"All nations," says Mr. Higgins, "once believed that the planetary bodies or their inhabitants controlled the affairs of men, and even their births." Hence the cant phrases, "My stars," "He is ill-starred," etc., in use then, and still in use at the present day. The good or ill luck of a person was attributed to the good or evil stars which it was believed ruled at the hour of his birth.
We find a counterpart to the story of Matthew's traveling star in Virgil's writings, who declares (60 B.C.) that a star guided Æneas in a journey westward from Troy. In the days of Pliny (see his "Natural History," Book II.), the people of Rome fancied they saw a God in a star or comet in the form of a man. The Apocryphal book of Seth relates that a star descended from heaven and lighted on a mountain, in the midst of which a divine child was seen bearing a cross. Christ betrays the same ignorance of astronomy, when he speaks of "the stars falling from heaven to the earth." (See Matt. xxiv. 29.) For if there could be any falling in the case, the falling would be in the other direction and the earth would fall to the stars, as larger bodies always attract smaller ones.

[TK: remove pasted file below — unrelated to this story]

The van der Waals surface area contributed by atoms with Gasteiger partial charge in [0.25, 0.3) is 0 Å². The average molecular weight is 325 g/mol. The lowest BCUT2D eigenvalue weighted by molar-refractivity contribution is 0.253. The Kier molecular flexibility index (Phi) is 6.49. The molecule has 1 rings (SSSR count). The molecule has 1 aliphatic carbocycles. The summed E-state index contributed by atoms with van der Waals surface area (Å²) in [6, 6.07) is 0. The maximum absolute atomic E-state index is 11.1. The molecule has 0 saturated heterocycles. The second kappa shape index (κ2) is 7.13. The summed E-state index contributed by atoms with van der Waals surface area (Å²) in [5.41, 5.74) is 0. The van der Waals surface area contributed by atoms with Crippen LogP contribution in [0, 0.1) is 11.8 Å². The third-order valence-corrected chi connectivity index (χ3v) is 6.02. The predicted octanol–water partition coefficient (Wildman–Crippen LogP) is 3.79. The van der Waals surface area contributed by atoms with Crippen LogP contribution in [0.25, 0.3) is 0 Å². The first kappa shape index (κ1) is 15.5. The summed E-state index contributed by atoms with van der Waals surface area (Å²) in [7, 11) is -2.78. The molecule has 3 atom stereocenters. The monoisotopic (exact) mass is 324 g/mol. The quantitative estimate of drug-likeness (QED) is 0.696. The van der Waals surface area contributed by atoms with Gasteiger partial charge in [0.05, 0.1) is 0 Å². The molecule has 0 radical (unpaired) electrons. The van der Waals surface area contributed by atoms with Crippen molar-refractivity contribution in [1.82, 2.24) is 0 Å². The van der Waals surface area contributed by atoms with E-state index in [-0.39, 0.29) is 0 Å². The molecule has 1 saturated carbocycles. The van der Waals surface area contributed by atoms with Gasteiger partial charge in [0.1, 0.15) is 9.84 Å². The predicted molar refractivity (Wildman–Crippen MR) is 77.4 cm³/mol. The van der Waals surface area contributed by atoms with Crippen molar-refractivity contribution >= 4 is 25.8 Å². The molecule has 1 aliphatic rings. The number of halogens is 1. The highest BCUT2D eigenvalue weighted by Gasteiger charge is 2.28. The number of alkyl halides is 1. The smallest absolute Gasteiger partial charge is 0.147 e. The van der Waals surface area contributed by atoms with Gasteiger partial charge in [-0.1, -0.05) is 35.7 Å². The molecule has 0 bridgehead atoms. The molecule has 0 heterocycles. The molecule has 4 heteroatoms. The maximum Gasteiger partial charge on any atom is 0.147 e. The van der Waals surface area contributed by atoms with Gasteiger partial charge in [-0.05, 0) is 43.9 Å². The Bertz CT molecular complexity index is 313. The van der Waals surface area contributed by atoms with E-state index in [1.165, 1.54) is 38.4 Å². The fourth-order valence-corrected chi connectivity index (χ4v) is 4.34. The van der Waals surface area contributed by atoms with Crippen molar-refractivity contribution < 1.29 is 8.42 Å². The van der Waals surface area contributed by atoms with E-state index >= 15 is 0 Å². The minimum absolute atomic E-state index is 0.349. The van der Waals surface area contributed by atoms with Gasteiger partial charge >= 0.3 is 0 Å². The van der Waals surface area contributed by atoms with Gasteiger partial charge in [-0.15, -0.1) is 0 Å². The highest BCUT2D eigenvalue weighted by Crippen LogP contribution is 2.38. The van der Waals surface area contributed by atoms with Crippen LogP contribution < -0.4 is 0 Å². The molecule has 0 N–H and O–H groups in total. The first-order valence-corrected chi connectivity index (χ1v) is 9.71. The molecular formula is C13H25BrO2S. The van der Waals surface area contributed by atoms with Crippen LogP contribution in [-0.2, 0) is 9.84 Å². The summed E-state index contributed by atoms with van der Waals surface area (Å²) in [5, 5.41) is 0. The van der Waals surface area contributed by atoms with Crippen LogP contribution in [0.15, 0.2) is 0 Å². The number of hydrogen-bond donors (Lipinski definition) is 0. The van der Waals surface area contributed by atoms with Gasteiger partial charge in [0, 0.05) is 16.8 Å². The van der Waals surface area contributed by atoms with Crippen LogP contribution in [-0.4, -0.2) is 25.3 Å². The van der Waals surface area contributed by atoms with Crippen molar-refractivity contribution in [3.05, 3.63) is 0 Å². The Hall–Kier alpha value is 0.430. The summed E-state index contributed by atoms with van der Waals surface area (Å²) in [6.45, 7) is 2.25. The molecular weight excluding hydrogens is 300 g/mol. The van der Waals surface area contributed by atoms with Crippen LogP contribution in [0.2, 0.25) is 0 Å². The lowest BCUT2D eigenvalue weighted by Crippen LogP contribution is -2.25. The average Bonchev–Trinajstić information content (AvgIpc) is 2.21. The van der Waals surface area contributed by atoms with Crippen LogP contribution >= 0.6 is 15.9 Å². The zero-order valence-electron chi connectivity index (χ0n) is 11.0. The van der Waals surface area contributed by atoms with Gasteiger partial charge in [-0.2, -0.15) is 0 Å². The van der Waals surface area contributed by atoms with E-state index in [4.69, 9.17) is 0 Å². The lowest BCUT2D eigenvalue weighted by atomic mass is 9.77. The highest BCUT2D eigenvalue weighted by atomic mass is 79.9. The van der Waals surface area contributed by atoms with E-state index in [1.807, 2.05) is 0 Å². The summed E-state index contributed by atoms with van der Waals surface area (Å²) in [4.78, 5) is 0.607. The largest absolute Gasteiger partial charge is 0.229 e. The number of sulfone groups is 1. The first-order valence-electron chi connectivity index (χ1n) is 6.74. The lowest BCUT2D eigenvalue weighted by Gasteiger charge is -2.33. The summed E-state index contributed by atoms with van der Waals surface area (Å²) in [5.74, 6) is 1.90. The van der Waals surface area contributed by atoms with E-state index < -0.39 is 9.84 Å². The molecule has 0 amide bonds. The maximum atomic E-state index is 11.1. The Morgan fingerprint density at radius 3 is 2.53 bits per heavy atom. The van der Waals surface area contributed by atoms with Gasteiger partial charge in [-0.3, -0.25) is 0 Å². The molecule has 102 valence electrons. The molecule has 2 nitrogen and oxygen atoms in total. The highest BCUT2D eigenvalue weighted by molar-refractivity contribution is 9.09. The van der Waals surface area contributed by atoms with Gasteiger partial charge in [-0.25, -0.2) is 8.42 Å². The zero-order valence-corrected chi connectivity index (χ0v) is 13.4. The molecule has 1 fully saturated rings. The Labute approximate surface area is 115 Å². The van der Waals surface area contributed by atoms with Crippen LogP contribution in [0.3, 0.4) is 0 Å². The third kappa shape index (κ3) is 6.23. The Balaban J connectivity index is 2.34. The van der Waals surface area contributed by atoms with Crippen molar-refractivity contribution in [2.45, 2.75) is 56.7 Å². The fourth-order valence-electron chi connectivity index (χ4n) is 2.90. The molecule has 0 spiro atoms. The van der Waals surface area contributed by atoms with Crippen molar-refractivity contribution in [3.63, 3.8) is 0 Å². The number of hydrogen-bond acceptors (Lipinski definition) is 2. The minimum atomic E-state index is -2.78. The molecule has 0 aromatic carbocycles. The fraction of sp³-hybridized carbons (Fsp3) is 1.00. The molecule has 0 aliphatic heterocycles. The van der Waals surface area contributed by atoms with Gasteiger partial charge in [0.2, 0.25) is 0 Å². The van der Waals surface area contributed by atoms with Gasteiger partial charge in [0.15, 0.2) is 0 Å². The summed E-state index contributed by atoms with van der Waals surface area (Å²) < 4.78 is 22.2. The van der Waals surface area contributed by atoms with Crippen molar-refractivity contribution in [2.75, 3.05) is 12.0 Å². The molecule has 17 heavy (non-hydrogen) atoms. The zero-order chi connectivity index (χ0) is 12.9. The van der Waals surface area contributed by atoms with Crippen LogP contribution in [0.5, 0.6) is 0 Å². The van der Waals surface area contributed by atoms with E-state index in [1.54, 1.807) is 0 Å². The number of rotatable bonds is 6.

As shown above, the stupendous orbs of night were represented by Jew, Pagan and Christian as breaking away from their orbits, and running hither and thither, like a fly on a ceiling, or a ball from a sky-rocket, being regarded as mere jack-a-lanterns, that could appear anywhere at any time creative fancy might dictate or require; while science teaches that the stars are stupendous orbs, some of them a thousand times larger than the planet on which we live, and that they could not depart one rod from their accustomed orbits without breaking up the whole planetary system, and destroying the universe.
And then observe the absurdity in Matthew's story,
which teaches that the wise men followed the star in the east, when they, coming from the east, were, as a matter of course, traveling westward, which would place the star to their backs. That must be a sui generis pilot or guide which follows after, instead of going before. Omitting further citations from history, we will only observe further that the ancient Hindoos, Egyptians, Chaldeans, Syrians, Mexicans, etc., took great account of stars, and employed them on all important occasions, especially on long journeys and at the births of Gods and great personages—a circumstance which aids in explaining the star chapter in the gospel history of Christ.